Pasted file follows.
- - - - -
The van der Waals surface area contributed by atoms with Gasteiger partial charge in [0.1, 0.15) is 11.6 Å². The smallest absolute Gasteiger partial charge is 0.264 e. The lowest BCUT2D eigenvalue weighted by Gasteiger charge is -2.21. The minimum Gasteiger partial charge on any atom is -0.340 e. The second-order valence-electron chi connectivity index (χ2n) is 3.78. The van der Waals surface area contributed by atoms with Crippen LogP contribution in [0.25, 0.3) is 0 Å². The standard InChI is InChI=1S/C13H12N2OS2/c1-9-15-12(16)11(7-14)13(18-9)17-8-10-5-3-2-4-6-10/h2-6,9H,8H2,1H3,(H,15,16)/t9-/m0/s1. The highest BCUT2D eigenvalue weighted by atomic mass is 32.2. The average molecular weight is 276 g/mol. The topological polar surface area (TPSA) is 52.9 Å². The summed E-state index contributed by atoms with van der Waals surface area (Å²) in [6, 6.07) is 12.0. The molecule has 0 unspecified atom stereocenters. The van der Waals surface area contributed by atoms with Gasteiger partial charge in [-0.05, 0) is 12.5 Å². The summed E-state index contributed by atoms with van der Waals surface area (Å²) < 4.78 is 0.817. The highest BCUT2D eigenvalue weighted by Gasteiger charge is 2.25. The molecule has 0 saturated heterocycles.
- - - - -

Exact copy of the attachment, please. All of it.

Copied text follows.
The van der Waals surface area contributed by atoms with Gasteiger partial charge in [0.1, 0.15) is 11.6 Å². The smallest absolute Gasteiger partial charge is 0.264 e. The lowest BCUT2D eigenvalue weighted by Gasteiger charge is -2.21. The minimum Gasteiger partial charge on any atom is -0.340 e. The second-order valence-electron chi connectivity index (χ2n) is 3.78. The van der Waals surface area contributed by atoms with Crippen LogP contribution in [0.25, 0.3) is 0 Å². The standard InChI is InChI=1S/C13H12N2OS2/c1-9-15-12(16)11(7-14)13(18-9)17-8-10-5-3-2-4-6-10/h2-6,9H,8H2,1H3,(H,15,16)/t9-/m0/s1. The highest BCUT2D eigenvalue weighted by atomic mass is 32.2. The average molecular weight is 276 g/mol. The topological polar surface area (TPSA) is 52.9 Å². The summed E-state index contributed by atoms with van der Waals surface area (Å²) in [6, 6.07) is 12.0. The molecule has 0 unspecified atom stereocenters. The van der Waals surface area contributed by atoms with Gasteiger partial charge in [-0.05, 0) is 12.5 Å². The summed E-state index contributed by atoms with van der Waals surface area (Å²) < 4.78 is 0.817. The highest BCUT2D eigenvalue weighted by Gasteiger charge is 2.25. The molecule has 0 saturated heterocycles.